For all of American history, elites have used race to divide working people. They claim that we can’t have strong social programs because “welfare queens” will take advantage, that the reason people are losing their jobs is because of immigrants, that government programs like food stamps and housing assistance are wasting money on people who are lazy or undeserving. These thinly veiled racial epithets hide the truth: that elites want to grow their own wealth, not fund these programs, and they’re using racism as a tool to do that And as long as those in power are able to use racism as a way to stigmatize government action for the common good, as long as our government sees our Black communities as disposable and undeserving, we will struggle to build support for the Green New Deal.

And let’s be clear: the roots of runaway climate change and our violent policing system both come from the same sick notion in our country that some lives matter more than others, that some people are disposable, that some people can be sacrificed for the profit and comfort of others. We reject that notion wholesale. Defunding police and enacting a Green New Deal means stopping what kills our communities and investing in what allows them to thrive: good jobs, healthcare, education, affordable housing, clean water and air.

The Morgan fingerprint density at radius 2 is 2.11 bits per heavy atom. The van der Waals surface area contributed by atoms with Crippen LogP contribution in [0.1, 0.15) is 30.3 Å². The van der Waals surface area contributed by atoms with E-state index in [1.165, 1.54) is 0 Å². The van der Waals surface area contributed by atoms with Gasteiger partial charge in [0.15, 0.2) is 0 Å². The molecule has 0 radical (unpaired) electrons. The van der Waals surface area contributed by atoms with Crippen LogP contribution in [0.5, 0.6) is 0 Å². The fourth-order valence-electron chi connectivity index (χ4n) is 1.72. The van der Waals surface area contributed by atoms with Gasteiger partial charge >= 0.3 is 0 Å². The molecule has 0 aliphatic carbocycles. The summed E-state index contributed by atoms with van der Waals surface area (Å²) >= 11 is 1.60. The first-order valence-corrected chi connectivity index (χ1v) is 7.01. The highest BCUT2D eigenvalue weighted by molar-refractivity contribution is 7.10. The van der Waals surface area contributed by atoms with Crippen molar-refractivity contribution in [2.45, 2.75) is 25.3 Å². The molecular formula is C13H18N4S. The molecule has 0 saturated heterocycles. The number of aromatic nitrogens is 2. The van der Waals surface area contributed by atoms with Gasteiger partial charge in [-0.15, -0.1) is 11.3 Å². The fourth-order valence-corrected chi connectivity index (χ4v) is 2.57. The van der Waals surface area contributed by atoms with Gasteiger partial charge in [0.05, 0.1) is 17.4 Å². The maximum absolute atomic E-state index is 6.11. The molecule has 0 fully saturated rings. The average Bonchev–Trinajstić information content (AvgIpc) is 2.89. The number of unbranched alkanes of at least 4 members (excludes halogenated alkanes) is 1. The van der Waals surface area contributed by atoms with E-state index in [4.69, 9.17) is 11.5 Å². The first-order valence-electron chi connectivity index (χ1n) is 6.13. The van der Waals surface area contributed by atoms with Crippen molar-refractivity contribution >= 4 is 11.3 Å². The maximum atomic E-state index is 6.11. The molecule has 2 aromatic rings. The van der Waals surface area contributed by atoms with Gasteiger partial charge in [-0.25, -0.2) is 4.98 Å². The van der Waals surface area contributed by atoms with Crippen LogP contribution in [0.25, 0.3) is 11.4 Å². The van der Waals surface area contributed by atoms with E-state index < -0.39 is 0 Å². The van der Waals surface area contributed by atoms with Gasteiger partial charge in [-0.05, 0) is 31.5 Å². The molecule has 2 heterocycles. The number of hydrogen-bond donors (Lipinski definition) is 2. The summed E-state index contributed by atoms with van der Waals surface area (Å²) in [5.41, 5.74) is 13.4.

As we move towards that vision, we need to tackle racial injustice head on as a movement. Since we are living in a society stained by racial prejudice and injustice, if big social programs don’t actively promote racial justice, they exacerbate existing inequalities. The original New Deal made this painfully clear. Its housing programs allowed whites to build intergenerational wealth while locking out Blacks and other racial minorities. I’m deeply committed to making sure we win a Green New Deal that does not make the same mistakes, but it’s only going to be possible to get something like that through Congress if we also tackle racism writ-large in our society and politics. We need to make it morally and politically unthinkable for Congress to pass major legislation that doesn’t put racial justice at the forefront.

This is also a critical opportunity for us to build the movement of movements we need to change that common sense and win big changes like the Green New Deal.

One of Sunrise’s principles is “We stand with movements for change.” It says: “Stopping climate change requires winning and holding power at every level of government. This is a huge job and we can’t do it alone.”

At the end of the day, winning a Green New Deal is about changing the common sense: about building a society where the government is responsible for the common good, works to guarantee good jobs, and values the worth and dignity of all people. We’re not there yet. In order to build that common sense and win the Green New Deal, we need a movement of movements who are holding their respective roles and moving forward their issues, while being united in a shared vision of society and ready to come together when fellow movements have all-hands-on-deck moments.

When the movement for the Green New Deal has our “moment of the whirlwind,” we’ll want others to be ready to jump into action alongside us, so we need to model that behavior ourselves. That’s especially important for us because the long history of the mainstream environmental movement not prioritizing economic and racial justice has understandably led to skepticism toward the climate movement at-large from racial justice movements.